I would just like to take this time to say goodbye and thank you for a wonderful 6 years at Bell Primary School. I have loved teaching art at Bell and will miss all my students dearly. They have always amazed me with their creativity and I look forward to seeing what they create in the future! I would also like to thank all the parents that have helped out in the art room over the years. I’m so very grateful because without your help I could not have run the projects I have. So thank you all and I look forward to popping back for visits along with my little one!
This term Grade 3 and 4 students have been learning about the medieval art of Illuminated Letters. Students learnt about the monks who produced the scriptures, the materials used to make the artworks and how gold was transformed into gold leaf to be used in the artworks. Over the term, students practiced writing the first letter of their name in medieval fonts and Celtic knots. They then chose an animal that they felt represented their personality to integrate into the design of their artwork. Here is a selection of their wonderful work!
As part of the Ancient and Medieval Art unit this term the Preps have been learning all about the ancient Egyptian goddess Bastet. Ancient Egyptian’s believed Bastet was the goddess of love, family and the home. In many artistic representations she is depicted as having the body of a woman and the head of a cat. Through a series of guiding drawing lessons, Preps learnt how to draw a cat, followed by learning how to use watercolour paints. Preps also had the opportunity to practice their fine-motor skills by cutting and gluing a border around their artwork, which demonstrated basic collaging skills.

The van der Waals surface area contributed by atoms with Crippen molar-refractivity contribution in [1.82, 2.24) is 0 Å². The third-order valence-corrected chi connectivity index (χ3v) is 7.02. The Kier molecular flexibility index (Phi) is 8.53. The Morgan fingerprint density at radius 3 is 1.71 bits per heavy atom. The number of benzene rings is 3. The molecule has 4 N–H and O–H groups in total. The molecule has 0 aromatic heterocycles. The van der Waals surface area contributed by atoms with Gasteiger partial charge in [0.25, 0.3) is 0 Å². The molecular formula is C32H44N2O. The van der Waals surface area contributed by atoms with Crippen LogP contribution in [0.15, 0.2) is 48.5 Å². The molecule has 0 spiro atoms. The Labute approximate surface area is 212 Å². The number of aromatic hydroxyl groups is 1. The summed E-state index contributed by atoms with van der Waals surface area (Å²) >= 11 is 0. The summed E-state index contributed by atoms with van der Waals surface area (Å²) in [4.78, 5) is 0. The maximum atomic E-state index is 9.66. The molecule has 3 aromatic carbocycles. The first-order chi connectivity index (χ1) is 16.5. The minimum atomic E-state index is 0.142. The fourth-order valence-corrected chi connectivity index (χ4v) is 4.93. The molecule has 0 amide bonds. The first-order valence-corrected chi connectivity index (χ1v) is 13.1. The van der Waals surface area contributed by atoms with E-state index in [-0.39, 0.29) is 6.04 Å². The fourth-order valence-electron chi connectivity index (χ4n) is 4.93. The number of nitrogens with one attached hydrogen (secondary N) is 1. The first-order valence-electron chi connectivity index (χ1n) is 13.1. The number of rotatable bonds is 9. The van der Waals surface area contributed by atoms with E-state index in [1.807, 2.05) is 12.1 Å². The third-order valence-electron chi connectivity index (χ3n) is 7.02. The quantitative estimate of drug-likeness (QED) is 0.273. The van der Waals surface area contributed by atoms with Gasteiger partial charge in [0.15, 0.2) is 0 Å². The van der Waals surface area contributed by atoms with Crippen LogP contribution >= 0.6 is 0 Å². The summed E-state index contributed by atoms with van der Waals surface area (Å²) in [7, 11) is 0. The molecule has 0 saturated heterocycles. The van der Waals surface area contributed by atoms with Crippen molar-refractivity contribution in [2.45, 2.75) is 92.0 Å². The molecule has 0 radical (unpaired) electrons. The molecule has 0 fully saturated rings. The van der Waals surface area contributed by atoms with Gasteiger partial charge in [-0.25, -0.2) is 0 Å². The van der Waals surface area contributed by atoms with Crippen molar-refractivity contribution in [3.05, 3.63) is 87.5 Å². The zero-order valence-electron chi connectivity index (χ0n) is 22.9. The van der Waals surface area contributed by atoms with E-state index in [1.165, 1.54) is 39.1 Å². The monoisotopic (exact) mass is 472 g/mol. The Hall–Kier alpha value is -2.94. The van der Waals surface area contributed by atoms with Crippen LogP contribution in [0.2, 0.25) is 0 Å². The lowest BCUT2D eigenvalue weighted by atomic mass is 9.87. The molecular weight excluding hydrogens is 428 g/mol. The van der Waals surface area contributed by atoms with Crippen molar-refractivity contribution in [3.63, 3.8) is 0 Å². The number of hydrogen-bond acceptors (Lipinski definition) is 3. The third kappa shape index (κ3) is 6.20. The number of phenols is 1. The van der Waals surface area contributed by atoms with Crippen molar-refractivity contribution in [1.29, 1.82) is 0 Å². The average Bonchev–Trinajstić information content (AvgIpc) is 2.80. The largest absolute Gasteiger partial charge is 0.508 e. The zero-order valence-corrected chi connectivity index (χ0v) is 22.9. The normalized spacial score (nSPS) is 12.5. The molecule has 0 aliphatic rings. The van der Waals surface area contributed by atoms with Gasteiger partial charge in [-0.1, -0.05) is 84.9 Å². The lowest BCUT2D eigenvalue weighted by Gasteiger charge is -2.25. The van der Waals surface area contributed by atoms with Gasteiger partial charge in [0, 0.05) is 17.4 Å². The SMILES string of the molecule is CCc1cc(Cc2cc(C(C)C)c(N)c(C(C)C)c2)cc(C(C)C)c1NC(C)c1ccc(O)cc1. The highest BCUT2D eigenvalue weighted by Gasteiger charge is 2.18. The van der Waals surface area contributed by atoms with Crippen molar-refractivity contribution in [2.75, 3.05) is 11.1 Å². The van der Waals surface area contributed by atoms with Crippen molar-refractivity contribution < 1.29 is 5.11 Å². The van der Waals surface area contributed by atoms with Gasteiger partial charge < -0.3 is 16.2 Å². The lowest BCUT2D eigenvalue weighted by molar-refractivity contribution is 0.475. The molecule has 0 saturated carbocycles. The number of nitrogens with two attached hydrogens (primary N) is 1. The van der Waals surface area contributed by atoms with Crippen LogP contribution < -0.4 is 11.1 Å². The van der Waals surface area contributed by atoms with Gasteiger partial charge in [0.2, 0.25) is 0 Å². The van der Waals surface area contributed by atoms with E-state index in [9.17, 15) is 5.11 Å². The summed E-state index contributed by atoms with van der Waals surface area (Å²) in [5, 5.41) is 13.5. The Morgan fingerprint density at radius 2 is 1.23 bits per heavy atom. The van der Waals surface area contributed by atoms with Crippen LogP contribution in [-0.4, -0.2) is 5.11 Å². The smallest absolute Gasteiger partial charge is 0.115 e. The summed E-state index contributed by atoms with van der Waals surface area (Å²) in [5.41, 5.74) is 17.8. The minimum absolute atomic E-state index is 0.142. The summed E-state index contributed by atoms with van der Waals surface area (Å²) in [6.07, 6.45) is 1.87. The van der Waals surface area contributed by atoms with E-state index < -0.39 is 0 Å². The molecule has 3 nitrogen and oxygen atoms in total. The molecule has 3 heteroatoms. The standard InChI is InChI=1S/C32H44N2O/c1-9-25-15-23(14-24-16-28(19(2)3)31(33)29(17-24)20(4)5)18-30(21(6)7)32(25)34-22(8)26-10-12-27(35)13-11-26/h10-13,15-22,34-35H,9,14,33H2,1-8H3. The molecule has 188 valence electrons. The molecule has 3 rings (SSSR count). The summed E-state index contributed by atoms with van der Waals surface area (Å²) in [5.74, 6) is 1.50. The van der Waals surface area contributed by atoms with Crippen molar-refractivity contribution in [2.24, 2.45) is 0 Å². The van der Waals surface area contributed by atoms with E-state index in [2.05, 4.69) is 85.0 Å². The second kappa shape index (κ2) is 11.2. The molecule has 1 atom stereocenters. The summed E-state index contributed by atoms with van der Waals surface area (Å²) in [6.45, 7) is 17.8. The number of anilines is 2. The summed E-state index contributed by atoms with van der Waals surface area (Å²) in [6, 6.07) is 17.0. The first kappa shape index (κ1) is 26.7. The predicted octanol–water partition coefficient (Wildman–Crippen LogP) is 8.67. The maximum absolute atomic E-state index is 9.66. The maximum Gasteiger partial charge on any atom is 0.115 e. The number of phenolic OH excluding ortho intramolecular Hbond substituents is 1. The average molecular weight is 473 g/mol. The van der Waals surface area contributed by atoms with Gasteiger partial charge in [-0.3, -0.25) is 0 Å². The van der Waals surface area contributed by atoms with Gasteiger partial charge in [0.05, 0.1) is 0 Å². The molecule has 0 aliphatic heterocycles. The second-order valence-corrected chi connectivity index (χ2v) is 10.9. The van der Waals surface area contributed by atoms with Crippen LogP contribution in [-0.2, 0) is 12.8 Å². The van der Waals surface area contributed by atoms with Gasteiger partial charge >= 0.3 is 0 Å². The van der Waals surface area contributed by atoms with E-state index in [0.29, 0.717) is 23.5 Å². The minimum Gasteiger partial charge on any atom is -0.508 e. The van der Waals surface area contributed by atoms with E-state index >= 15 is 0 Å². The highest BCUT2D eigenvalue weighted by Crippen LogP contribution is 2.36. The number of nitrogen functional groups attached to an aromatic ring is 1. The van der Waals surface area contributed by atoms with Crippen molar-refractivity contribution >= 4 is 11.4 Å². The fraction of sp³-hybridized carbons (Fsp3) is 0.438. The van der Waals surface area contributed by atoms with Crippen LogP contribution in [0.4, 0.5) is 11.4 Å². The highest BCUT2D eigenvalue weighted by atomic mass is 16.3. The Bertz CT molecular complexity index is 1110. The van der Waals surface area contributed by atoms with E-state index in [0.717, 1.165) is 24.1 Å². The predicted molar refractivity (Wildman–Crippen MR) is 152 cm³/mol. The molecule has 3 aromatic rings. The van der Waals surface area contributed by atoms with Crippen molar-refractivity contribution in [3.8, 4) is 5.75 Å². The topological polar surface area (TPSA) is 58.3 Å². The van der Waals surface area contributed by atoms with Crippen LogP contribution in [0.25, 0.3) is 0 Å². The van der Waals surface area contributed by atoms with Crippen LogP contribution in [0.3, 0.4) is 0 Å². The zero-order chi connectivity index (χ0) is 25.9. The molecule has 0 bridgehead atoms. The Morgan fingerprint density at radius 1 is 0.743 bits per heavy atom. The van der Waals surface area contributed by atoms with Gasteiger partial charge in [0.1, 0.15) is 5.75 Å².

As part of the Ancient Art unit this term the Grade 1s and 2s have been doing some portrait sketch studies inspired by ancient Egyptian Pharaohs . Their attention to detail and ‘free’ drawing style is simply amazing. This is the first stage of the project, so stayed tuned for more about these portraits in the coming weeks!
This term in art, the Preps will be travelling back in time to learn about ancient civilisations and their unique art forms. Prep students will be starting with Egypt, with a particular focus on the icon of Bastet – the Egyptian god. Whilst learning about the cultural and spiritual significance of Bastet, students will create a painting, which depicts Mau’s stature and iconography. Keeping with the theme of Egypt, students will create Egyptian collars, which will enable students to focus on their design and detail skills.
Grade 1 and 2
As part of the Ancient and Medieval Art unit this term students will explore the art of ancient Egypt, with a particular focus on Pharaoh inspired self-portraits. During this artwork, students will learn about hieroglyphics and Egyptian gods. Students will turn a photograph of themselves into a painting, which depicts them as an ancient Egyptian King or Queen.
Grade 3 and 4
Grade 3 and 4 students will be travelling back in time to Medieval England as part of the Ancient and Medieval Art unit this term! Students will be learning about the art form of medieval calligraphy and Celtic design. Armed with this information, they will create their own interpretation of the art form using their initials as basis for the work. This work will aim to help students understand the cultural significance of ancient scriptures and calligraphy and the aesthetic influence of Celtic stylisation.
Grade 5 and 6